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Engineering Engineering Enrollment Statistics - Thoughts?

  1. Aug 30, 2016 #1
    Hi all! I'm an undergrad sophomore in engineering trying to decide on which major to pursue (namely civil/mechanical). Recently I came across this fascinating piece of publication, which contained a massive amount of data regarding engineering enrollments by major, demographic, and school.

    There are probably a few dozen interesting points that could be gathered from the data, but I just wish to raise a question about something that really stood out to me: the disproportionate number of mechanical engineering graduates. On the second page, the chart shows more than 25,000 bachelor's degrees awarded to MechE students in 2015 alone, while there are ~277,500 mechanical engineers nationwide according to BLS. Now, compare that to civil engineering, which awarded 11,900 bachelor's degrees even though the discipline currently employs more engineers nationwide (~281,400).

    For someone who is trying to decide between the two degrees, what do the figures reveal about the job markets of each? I have gotten the impression repeatedly that MechE is a more secure field and that competition for jobs would be fiercer in CivE; do the data suggest a trend towards the opposite? Or are there other important factors at play that I'm missing?

    Also, any other thoughts about the publication are welcome.
  2. jcsd
  3. Aug 30, 2016 #2


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    I don't know enough about the US job market to give an educated advise. I just want to throw in the pork cycle. Here it applies very much to the situation of teachers and might be worth a consideration by you, too, when you try to interpret the statistics.
    Another thought is: Employers tend to hire people whose degree seems to be less worthy but connected to the same expectations, for it may be cheaper for them in terms of salary. This also might influence the bare numbers.

    So it's likely the best choice for you to chose what fits you best, and get the best possible certificate. I don't think employers usually(!) distinguish between different engineering degrees as long as the engineer is emphasized.
  4. Aug 31, 2016 #3


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    Pure speculation and antidotal evidence on my part: Mechanical engineers are needed more by the industry and cycle through their careers faster ie they enter the workforce, work 5-10 years and become promoted to management or move to a different department where they no longer claim their engineering status.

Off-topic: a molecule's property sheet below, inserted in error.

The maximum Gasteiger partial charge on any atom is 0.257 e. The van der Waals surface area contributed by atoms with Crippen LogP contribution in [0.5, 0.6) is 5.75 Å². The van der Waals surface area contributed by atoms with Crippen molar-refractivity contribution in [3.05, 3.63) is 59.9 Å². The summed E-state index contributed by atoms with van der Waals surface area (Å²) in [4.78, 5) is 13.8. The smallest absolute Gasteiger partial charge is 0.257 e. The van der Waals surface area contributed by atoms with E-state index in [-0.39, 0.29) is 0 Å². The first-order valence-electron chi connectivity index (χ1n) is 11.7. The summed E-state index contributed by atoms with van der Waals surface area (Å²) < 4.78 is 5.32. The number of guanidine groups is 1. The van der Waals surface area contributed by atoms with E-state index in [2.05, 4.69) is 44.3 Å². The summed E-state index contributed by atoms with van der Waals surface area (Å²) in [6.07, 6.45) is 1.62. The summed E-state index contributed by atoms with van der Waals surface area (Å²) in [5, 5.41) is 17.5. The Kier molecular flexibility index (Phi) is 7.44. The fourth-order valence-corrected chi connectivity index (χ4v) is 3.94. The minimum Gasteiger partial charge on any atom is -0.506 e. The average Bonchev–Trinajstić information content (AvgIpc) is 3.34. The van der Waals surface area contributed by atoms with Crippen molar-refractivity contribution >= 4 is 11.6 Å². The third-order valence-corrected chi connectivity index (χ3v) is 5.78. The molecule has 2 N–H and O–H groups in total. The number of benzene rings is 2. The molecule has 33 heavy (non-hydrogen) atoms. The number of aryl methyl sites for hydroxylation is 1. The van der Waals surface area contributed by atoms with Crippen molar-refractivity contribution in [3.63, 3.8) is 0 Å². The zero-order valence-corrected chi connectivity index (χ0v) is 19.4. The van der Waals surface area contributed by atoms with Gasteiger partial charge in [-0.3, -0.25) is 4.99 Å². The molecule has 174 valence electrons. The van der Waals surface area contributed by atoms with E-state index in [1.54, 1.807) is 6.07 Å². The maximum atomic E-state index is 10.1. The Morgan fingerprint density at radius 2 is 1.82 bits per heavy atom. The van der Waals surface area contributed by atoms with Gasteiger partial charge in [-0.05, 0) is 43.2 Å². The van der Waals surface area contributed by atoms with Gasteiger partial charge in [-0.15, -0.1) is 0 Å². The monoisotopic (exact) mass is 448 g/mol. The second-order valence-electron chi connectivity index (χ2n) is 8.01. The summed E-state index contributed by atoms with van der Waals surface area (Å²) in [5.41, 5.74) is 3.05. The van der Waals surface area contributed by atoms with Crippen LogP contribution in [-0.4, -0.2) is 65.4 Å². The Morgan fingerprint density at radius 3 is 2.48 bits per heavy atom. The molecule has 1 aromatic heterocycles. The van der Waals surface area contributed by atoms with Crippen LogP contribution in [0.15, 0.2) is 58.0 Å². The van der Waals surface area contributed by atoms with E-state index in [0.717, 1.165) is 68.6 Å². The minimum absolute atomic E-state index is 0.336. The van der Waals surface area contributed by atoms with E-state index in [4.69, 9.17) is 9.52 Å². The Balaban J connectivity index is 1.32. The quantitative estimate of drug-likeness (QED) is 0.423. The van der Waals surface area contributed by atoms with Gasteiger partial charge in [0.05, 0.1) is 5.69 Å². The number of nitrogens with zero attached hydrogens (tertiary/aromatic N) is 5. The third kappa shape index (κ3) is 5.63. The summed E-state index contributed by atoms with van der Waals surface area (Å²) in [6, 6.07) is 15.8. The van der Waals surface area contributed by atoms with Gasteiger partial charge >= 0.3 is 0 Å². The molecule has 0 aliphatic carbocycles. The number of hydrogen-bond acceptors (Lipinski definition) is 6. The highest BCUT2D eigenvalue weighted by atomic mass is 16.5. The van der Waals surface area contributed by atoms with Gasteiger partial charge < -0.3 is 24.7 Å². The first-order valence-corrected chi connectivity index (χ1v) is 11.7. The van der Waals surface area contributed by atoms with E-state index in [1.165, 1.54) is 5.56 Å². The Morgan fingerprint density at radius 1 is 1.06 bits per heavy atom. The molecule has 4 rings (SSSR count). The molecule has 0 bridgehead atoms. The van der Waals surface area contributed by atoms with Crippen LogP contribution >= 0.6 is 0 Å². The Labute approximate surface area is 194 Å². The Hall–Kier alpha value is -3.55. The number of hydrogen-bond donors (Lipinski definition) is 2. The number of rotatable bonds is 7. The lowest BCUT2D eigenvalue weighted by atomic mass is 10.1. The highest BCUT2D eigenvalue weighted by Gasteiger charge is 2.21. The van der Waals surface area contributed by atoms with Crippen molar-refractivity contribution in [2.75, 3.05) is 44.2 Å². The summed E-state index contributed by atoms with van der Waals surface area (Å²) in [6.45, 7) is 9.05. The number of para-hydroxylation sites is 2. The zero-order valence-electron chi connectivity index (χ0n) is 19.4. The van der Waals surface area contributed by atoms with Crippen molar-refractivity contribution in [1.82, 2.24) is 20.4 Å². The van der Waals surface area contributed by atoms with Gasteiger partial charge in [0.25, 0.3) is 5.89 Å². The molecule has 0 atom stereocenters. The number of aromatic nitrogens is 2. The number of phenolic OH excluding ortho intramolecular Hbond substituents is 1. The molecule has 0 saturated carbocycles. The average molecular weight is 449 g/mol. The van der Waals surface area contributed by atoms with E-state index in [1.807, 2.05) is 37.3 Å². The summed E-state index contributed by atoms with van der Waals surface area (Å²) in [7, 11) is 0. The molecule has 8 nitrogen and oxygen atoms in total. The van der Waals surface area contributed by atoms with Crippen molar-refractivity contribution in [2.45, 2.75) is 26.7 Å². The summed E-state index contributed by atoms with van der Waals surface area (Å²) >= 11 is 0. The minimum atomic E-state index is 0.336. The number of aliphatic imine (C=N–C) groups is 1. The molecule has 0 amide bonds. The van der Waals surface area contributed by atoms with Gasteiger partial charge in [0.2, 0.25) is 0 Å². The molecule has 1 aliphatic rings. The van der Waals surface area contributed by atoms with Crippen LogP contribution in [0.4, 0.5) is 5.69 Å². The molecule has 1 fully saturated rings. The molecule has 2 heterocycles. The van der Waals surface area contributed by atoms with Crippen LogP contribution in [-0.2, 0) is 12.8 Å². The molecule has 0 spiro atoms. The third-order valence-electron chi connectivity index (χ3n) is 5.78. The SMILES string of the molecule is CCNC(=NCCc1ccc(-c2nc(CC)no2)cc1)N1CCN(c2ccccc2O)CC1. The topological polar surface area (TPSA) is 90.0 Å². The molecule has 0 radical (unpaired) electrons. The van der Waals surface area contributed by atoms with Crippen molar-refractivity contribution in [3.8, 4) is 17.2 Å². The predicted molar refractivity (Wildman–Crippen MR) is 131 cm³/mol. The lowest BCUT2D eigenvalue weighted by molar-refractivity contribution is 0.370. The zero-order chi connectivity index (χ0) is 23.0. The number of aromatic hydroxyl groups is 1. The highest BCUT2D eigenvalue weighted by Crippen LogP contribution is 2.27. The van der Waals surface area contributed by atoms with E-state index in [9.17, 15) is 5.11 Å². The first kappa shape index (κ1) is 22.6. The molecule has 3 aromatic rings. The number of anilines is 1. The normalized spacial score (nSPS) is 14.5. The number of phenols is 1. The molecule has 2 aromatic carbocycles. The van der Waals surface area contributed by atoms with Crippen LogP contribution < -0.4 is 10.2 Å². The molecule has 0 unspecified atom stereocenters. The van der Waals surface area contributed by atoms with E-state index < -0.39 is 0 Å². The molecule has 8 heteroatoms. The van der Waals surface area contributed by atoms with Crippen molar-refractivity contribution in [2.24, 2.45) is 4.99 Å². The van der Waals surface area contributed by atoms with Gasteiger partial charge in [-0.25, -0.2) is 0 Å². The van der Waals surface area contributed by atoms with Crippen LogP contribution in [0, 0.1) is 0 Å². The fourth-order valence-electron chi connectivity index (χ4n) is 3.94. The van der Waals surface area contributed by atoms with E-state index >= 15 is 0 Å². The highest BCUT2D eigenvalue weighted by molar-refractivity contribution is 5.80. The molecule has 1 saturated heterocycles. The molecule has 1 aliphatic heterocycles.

Civil engineers work in an industry where they definitely need to be licensed and remain in their engineering work/title longer ie 15-20 years before they move out of the engineering field, if ever.
    As an engineer in the MEP (Mechanical, Electrical, Plumbing) industry, I see a general breakdown of work as follows 60% Mech, 25% Elect and 15% Plumbing with the plumbing often done by a mechanical. So by that measure, in my industry, we need 3 Mech Eng and 1 Elect Eng for a typical single building design. Not a glamorous field, but fairly stable employment.
  5. Aug 31, 2016 #4
    Thank you for your thoughts! Could you elucidate how this applies to the engineering degrees / influences the numbers?

    Thank you for sharing! This could quite possibly be part of the reason. I also wonder if mechanical engineers are more likely to settle in a non-engineering field directly after graduation, or how many of them do engineering-related work under a job title that's different from the generic "Mechanical/Design Engineer I".
  6. Aug 31, 2016 #5


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    I'm not sure if it applies to American employers. Here you have, e.g. different kinds of universities. Some are more theoretical and some have a more practice oriented teaching. And you can tell by their names. However, students form the latter often start at a smaller salary, since it is thought that the theoretical ones are harder to absolve, have a broader education and their students higher ambitions. So it makes more sense to hire the students with lower salary expectations. This happens of course without a change in the job profile, i.e. the expectations from the employers' side. It is always about to get the maximum at lowest costs, for you as well as for potential employers.

    I mainly wanted to say, that bare numbers alone in a statistic don't say very much. E.g., in order to know, whether the pork cycle I quoted applies to engineers, one will have to look at the same statistic over, say ten years. At times of a need of engineers more students follow that path, with the result, that a couple of years later, students avoid it because there are enough. This again lead to a need several years later and the cycle restarts. This may or may not apply to engineers.
  7. Sep 1, 2016 #6
    That's very true. What makes the document I linked even more interesting is that it has enrollment data for the past ten years listed in the last ten or so pages. Enrollment has been steadily increasing for most of the majors, though some (CS) much more than others (architectural), which seems to correlate with the market and what you said about the pork cycle.
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